It is our desire, as citizens, to debate politics and those who make it that drives us to verbally grind Salva Kiir and Riek on daily bases in social media. They are our punching bags; they represent the demise of the hope of a generation; we are entitled to talking about them, disparagingly, whenever we want. This is where should always begin and stop.

But unfortunately, the 100s ‘likes’ these lost journalists get when they post their work blind them into thinking they are now famous enough to advance their ill journalistic skills on ordinary figures, who may have varied with them in opinion.

The way it seems, all it needs to think you are a feared journalist now a days is a Facebook account with 100s of fans, who you entertain with parodies about Salva Kiir, and a couple of plays on addressing critical letters to minsters posted on your wall. You can then pretend you are the next Isaiah Abraham, and you dangle to Kampal or Nairobi, where you stay by choice, while trying to look to your fans like you are hiding from authorities for being a political risk because of being a vocal critic.

With that being the situation, the line between the so called ‘exposing the corrupt in the government and defaming’ someone ordinary for the advantage of being a journalist disappears. But ultimately, the main victim for pettiness or the loss of direction is the campaign for freedom of expression.

It is your desire to bring change that we chose journalism as career. We did so in oder to be the eyes of the south Sudanese communities being held hostage by the bunch. So, we need to apply journalism with intentness, not triviality.

First Airplane Made in South Sudan, by a South Sudanese

Posted: September 20, 2014 by PaanLuel Wël in Junub Sudan

BY Johnson Makuac Makur

Lakes State is a place in deep chaos. The problems of Lakes State are just too many. Revenge killings, road ambushes and cattle raiding have become synonymous with daily life and the news of death is all around. But the worst about it all is that leadership is just as bad as the rogue criminals that are terrorizing the State.

From the first day the Governor of Lakes State, Matur Chut Dhuol declared himself “the Governor, the police, the commissioner, the law maker, and the chief,” it was imminent that we would come this far: a near total collapse.

Under the current Governor the insecurity in Lakes State has just kept deteriorating and the Governor continues to add fuel with his usual insults, abuses, rude unconstitutional orders…and so much more.

The Jieng National Council of Elders has been conducting long meetings in Juba in an effort to find solutions to Lakes’ problems. But what these elders and any other person need to know is that the Governor of Lakes State is one of the problems in the State.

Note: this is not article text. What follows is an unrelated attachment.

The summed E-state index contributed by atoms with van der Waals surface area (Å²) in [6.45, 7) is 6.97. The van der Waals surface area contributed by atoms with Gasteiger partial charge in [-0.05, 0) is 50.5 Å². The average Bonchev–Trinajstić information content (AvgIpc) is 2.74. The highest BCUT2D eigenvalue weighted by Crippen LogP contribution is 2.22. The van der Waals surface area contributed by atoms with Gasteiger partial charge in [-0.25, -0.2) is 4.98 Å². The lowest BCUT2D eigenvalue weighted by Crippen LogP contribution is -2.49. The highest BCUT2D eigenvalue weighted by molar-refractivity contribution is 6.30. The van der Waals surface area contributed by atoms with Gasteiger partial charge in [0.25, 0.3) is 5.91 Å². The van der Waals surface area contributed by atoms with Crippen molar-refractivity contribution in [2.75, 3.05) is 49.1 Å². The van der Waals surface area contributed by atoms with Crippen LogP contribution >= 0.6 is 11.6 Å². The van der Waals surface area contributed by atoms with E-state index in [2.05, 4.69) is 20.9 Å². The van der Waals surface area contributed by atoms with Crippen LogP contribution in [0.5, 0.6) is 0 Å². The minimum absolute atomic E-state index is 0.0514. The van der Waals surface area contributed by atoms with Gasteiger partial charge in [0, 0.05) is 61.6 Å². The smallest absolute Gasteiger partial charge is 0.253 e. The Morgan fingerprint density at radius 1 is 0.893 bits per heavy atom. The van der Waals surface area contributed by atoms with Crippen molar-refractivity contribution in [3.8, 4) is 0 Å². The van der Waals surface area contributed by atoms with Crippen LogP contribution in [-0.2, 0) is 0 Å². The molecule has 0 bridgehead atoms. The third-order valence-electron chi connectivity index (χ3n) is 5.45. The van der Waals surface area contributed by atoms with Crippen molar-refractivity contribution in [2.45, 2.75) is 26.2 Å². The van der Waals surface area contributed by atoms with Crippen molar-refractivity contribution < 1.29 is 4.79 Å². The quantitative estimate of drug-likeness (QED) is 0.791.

If you count the problems of Lakes State then never forget to include the Governor.

The Lakes State representatives both in the National Legislature and the State Assembly concur altogether that the first thing that should be done about the situation of Lakes State is addressing the question of the State Leadership.

The civil society, chiefs, youths and women equally echo the same plea. This appeal has been made many months ago and it was seriously given a thrust by the resolution of the national assembly for the removal of the Governor.

The buck now stops with the President of the republic of South Sudan. The President should seriously consider acting now upon that resolution by putting into use one more time article 101 of the Transitional Constitution of South Sudan.

The President should note that he is not doing that for the National Assembly but for us the common people on ground in Lakes State. We have given many reasons all along why we want Matur sacked but still I can offer even more:–

First, the Caretaker has allowed himself to be in the mix of all crises of the State. His public statements and actions have appeared to incline to support some warring clans over others. That he is an Agaar whose relatives have disputes adds weight to suspicion that he is not all free of the state crisis.

Matur now stays dangling between clans and it is alleged that he is receiving bribes of cattle from clans so as not to be harsh with them. Is it why there have been no arrests of culprits? No one knows.

But generally, as stated by the National Minister of Defense in his address to the National Parliament, the Governor has lost the trust of the people. New wine, new glass!

To embark on the solutions to Lakes State problems, there first must be a new Governor who should start on a new slate. All the other things would then follow.

Secondly, under the current caretaker Governor the rule of law has fallen to its lowest point. Cases are never tried. Police is not free to do its work. Those jailed for murder cases are released under the orders of Commissioners and the governor himself.

Instead, it’s innocent people and relatives of the culprits paying so heavily. I attended a rule of law workshop in Rumbek and I was amazed this issue of Governor and commissioners’ interference was raised by Head of Prisons management, the Deputy Police Commissioner and a member of the High Court in the State.

In a case of Kok clashes, it is believed that one of the murderers who is at large up to today was first arrested but the Governor was convinced to let him out since he was an in-law to the Governor’s family. There are so many cases of this same nature. This led to people not handing over the crime suspects.

The third reason is that the Caretaker Governor has killed all the important institutions in the State. One of these is the State legislative Assembly. Matur makes his own laws out of the Assembly. Any initiative by the Assembly is frustrated and brought down by him.

In one of the instances, a committee for peace and reconciliation led by Hon. Malek Machut was frustrated to an extent that they were not allowed to meet chiefs. Instead, the Governor convened the spear masters to conduct rituals in Akonbuoi. The result was all out clashes across the whole Agaar and Gok within same week.